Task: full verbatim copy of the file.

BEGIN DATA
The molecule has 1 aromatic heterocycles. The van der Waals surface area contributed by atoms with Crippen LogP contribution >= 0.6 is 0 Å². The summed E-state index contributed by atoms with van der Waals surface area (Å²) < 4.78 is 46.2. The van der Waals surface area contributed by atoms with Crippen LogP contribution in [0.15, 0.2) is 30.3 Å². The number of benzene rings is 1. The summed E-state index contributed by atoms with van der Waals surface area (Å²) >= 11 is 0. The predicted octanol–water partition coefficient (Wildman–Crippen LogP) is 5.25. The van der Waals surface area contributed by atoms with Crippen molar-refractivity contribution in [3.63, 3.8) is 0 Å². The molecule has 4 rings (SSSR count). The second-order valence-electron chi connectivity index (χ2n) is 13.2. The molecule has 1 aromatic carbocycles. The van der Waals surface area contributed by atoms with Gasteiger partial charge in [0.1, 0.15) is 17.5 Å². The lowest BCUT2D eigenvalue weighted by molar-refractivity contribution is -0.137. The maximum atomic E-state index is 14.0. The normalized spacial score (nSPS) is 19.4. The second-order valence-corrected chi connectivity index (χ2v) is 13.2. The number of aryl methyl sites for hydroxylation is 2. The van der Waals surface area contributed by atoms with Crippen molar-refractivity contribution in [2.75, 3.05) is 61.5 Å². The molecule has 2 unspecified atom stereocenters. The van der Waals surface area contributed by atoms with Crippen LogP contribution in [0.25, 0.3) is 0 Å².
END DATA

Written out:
The molecule has 1 aromatic heterocycles. The van der Waals surface area contributed by atoms with Crippen LogP contribution >= 0.6 is 0 Å². The summed E-state index contributed by atoms with van der Waals surface area (Å²) < 4.78 is 46.2. The van der Waals surface area contributed by atoms with Crippen LogP contribution in [0.15, 0.2) is 30.3 Å². The number of benzene rings is 1. The summed E-state index contributed by atoms with van der Waals surface area (Å²) >= 11 is 0. The predicted octanol–water partition coefficient (Wildman–Crippen LogP) is 5.25. The van der Waals surface area contributed by atoms with Crippen molar-refractivity contribution in [3.63, 3.8) is 0 Å². The molecule has 4 rings (SSSR count). The second-order valence-electron chi connectivity index (χ2n) is 13.2. The molecule has 1 aromatic carbocycles. The van der Waals surface area contributed by atoms with Gasteiger partial charge in [0.1, 0.15) is 17.5 Å². The lowest BCUT2D eigenvalue weighted by molar-refractivity contribution is -0.137. The maximum atomic E-state index is 14.0. The normalized spacial score (nSPS) is 19.4. The second-order valence-corrected chi connectivity index (χ2v) is 13.2. The number of aryl methyl sites for hydroxylation is 2. The van der Waals surface area contributed by atoms with Crippen molar-refractivity contribution in [2.75, 3.05) is 61.5 Å². The molecule has 2 unspecified atom stereocenters. The van der Waals surface area contributed by atoms with Crippen LogP contribution in [0.25, 0.3) is 0 Å².